Today, someone I follow on Twitter decided I am a judgmental bitch because I don’t like mashed cauliflower. I’ve tried all morning to let go of the incident, but I don’t seem able to do that. So I’ve decided to write about it, as I do.
The other day, this particular person was tweeting about making a pizza with a cauliflower crust. Another friend of mine and I got involved in the conversation because it sounded interesting (at least, it did to me; I can only assume it did to my friend). So the first person was kind enough to engage with us and share the recipe. Which involves mashing cauliflower.
I happen to love cauliflower. It’s a versatile vegetable, tasty both as itself and as a component of other dishes like curries and pies. Mashing it up to put in a pizza crust is an intriguing idea. Right on!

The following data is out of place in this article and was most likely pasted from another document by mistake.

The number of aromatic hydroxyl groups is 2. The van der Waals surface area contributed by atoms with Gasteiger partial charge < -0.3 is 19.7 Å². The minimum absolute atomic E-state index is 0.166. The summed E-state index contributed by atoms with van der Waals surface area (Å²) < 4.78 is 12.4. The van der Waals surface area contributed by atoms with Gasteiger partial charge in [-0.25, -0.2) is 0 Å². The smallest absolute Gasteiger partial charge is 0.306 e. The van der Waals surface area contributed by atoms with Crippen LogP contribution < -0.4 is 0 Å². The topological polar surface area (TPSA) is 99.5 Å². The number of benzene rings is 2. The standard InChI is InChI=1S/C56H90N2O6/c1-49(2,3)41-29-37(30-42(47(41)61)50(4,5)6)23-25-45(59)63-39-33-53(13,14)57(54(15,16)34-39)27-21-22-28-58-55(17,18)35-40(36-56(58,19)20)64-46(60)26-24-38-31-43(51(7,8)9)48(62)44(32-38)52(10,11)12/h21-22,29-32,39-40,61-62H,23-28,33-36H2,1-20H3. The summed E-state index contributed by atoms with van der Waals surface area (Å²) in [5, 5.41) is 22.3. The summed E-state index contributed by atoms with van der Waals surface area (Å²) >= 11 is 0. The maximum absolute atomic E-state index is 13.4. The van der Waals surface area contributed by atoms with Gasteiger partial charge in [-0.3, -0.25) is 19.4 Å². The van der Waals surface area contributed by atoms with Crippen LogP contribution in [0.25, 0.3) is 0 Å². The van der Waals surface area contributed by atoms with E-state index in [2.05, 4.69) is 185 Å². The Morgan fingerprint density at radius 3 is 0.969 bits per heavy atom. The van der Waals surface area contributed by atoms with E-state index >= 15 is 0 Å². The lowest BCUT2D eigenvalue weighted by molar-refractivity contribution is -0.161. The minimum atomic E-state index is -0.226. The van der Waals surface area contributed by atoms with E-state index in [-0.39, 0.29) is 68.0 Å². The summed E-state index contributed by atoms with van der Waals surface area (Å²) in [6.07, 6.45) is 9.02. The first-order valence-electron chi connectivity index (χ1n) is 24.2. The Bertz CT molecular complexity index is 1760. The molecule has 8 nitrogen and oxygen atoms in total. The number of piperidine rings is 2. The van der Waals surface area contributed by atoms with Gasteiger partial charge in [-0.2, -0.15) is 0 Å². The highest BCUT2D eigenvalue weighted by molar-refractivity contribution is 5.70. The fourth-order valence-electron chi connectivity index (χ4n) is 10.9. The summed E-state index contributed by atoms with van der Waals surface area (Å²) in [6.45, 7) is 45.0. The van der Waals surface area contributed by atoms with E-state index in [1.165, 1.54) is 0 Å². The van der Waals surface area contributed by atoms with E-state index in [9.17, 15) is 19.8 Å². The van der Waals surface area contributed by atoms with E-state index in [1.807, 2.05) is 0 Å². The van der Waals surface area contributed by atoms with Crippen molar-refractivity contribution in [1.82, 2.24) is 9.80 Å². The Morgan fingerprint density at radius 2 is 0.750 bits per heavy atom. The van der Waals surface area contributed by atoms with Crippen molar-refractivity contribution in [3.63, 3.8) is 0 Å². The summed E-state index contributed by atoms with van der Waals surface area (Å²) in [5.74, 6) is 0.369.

Well, that should have end the end of it, but the topic came up again this morning when another friend of mine, who had been absent from Twitter most of the week, mentioned making mashed cauliflower as an alternative to mashed potatoes. This sounds vile to me for a couple of reasons: First, when I imagine mashed cauliflower, when I taste the texture and flavour on the tongue of my mind, I go “EWWWWW!” And second, I’m not a huge fan of food masquerading as other foods. It’s something you see a lot when you’re involved with diets and food plans and health alternatives, as I have been for most of my life. As far back as I can remember, I’ve seen things promoted as being replacements for other things that make you fat or raise your blood sugar or otherwise aren’t as good for you, or cost more, or simply aren’t available. My parents grew up substituting things for other things during the Depression and during World War II. They used margarine instead of butter and made “Mock Apple Pie” out of Ritz crackers (I’m old enough to remember the recipe that appeared on the back of every box well into the seventies). Later on, health gurus hailed spaghetti squash as an alternative to pasta, carob as an alternative to chocolate, and so on and so on.